http://earthobservatory.nasa.gov/Newsroom/NewImages/images.php3?img_id=17700 http://earthobservatory.nasa.gov/Newsroom/NewImages/images.php3?img_id=17634 http://earthobservatory.nasa.gov/Newsroom/NewImages/images.php3?img_id=17623 http://earthobservatory.nasa.gov/Newsroom/NewImages/images.php3?img_id=17532 http://earthobservatory.nasa.gov/Newsroom/NewImages/images.php3?img_id=16986 http://earthobservatory.nasa.gov/Newsroom/NewImages/images.php3?img_id=16913

Landslide


http://earthobservatory.nasa.gov/Newsroom/NewImages/images.php3?img_id=17081 http://earthobservatory.nasa.gov/Newsroom/NewImages/images.php3?img_id=16656 http://earthobservatory.nasa.gov/Newsroom/NewImages/images.php3?img_id=10781

Mining


http://earthobservatory.nasa.gov/Newsroom/NewImages/images.php3?img_id=10772 http://earthobservatory.nasa.gov/Newsroom/NewImages/images.php3?img_id=17870

Reservoirs


http://earthobservatory.nasa.gov/Newsroom/NewImages/images.php3?img_id=18009 http://earthobservatory.nasa.gov/Newsroom/NewImages/images.php3?img_id=17802 http://earthobservatory.nasa.gov/Newsroom/NewImages/images.php3?img_id=17674 http://earthobservatory.nasa.gov/Newsroom/NewImages/images.php3?img_id=17632 http://earthobservatory.nasa.gov/Newsroom/NewImages/images.php3?img_id=17357 http://earthobservatory.nasa.gov/Newsroom/NewImages/images.php3?img_id=17280 http://earthobservatory.nasa.gov/Newsroom/NewImages/images.php3?img_id=16302 http://earthobservatory.nasa.gov/Newsroom/NewImages/images.php3?img_id=15320

Rivers


http://earthobservatory.nasa.gov/Newsroom/NewImages/images.php3?img_id=17383 http://earthobservatory.nasa.gov/Newsroom/NewImages/images.php3?img_id=17305

Seasonal variability


http://earthobservatory.nasa.gov/Newsroom/NewImages/images.php3?img_id=17656 http://earthobservatory.nasa.gov/Newsroom/NewImages/images.php3?img_id=17584 http://earthobservatory.nasa.gov/Newsroom/NewImages/images.php3?img_id=17448 http://earthobservatory.nasa.gov/Newsroom/NewImages/images.php3?img_id=15270

Snow cover


http://earthobservatory.nasa.gov/Newsroom/NewImages/images.php3?img_id=17699

top of page

Suspended sediment


http://earthobservatory.nasa.gov/Newsroom/NewImages/images.php3?img_id=17792

Tornadoes


http://earthobservatory.nasa.gov/Newsroom/NewImages/images.php3?img_id=17684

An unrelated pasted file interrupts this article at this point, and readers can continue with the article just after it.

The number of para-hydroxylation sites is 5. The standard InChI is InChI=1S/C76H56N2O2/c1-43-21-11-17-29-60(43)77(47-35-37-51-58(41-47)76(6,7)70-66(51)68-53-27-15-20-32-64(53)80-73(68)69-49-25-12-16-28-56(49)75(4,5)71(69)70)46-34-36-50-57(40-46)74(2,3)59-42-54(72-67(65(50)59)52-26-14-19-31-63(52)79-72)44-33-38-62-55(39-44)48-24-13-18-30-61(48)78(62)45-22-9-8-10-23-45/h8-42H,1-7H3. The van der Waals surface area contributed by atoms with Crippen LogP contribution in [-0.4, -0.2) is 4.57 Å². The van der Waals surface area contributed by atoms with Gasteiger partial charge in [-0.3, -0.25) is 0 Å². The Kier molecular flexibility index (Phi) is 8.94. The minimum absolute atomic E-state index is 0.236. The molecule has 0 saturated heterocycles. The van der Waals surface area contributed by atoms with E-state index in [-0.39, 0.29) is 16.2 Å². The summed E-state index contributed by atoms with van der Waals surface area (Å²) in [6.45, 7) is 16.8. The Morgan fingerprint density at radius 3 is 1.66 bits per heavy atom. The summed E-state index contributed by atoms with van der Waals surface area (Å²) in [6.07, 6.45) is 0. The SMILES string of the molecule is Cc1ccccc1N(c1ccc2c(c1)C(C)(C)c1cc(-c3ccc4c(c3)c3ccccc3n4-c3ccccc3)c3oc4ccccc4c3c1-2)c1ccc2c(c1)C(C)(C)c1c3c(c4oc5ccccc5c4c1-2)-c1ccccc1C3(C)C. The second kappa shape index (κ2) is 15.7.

Tsunami


http://earthobservatory.nasa.gov/Newsroom/NewImages/images.php3?img_id=16777 http://earthobservatory.nasa.gov/Newsroom/NewImages/images.php3?img_id=16774 http://earthobservatory.nasa.gov/Newsroom/NewImages/images.php3?img_id=16778 http://earthobservatory.nasa.gov/Newsroom/NewImages/images.php3?img_id=16892 http://earthobservatory.nasa.gov/Newsroom/NewImages/images.php3?img_id=16777

Urbanization/human presence


http://earthobservatory.nasa.gov/Newsroom/NewImages/images.php3?img_id=16495 http://earthobservatory.nasa.gov/Newsroom/NewImages/images.php3?img_id=17735 http://earthobservatory.nasa.gov/Newsroom/NewImages/images.php3?img_id=17647 http://earthobservatory.nasa.gov/Newsroom/NewImages/images.php3?img_id=17296 http://earthobservatory.nasa.gov/Newsroom/NewImages/images.php3?img_id=17113

Volcanoes


http://earthobservatory.nasa.gov/Newsroom/NewImages/images.php3?img_id=17555



Time Series Images in World of Change Collection

  • Earth Observatory: World of Change: time series of images that demonstrate change over time.


  • Your Assignment: Stack, Calibrate, and Animate an Image Set to Investigate Change Over Time

    1. Browse through one of the two collections above and find a set of images that interests you.
    2. Download the files to your Day 5 directory or folder and use ImageJ to open, stack, and flip back and forth between the images.
    3. Use the same process as in the investigation above to set a scale and make measurements on your image.
    4. Share your results and describe how the features in your image that have changed over time.
    5. Go to the Part 1: Share and Discuss page and post a montage of the images you used along with your results.

    Source

    1Adapted from Earth Exploration Toolbook chapter instructions under Creative Commons license Attribution-NonCommercial-ShareAlike 1.0.
    2Adapted from Eyes in the Sky II online course materials, Copyright 2010, TERC. All rights reserved.
    3New material developed for Earth Analysis Techniques, Copyright 2011, TERC. All rights reserved.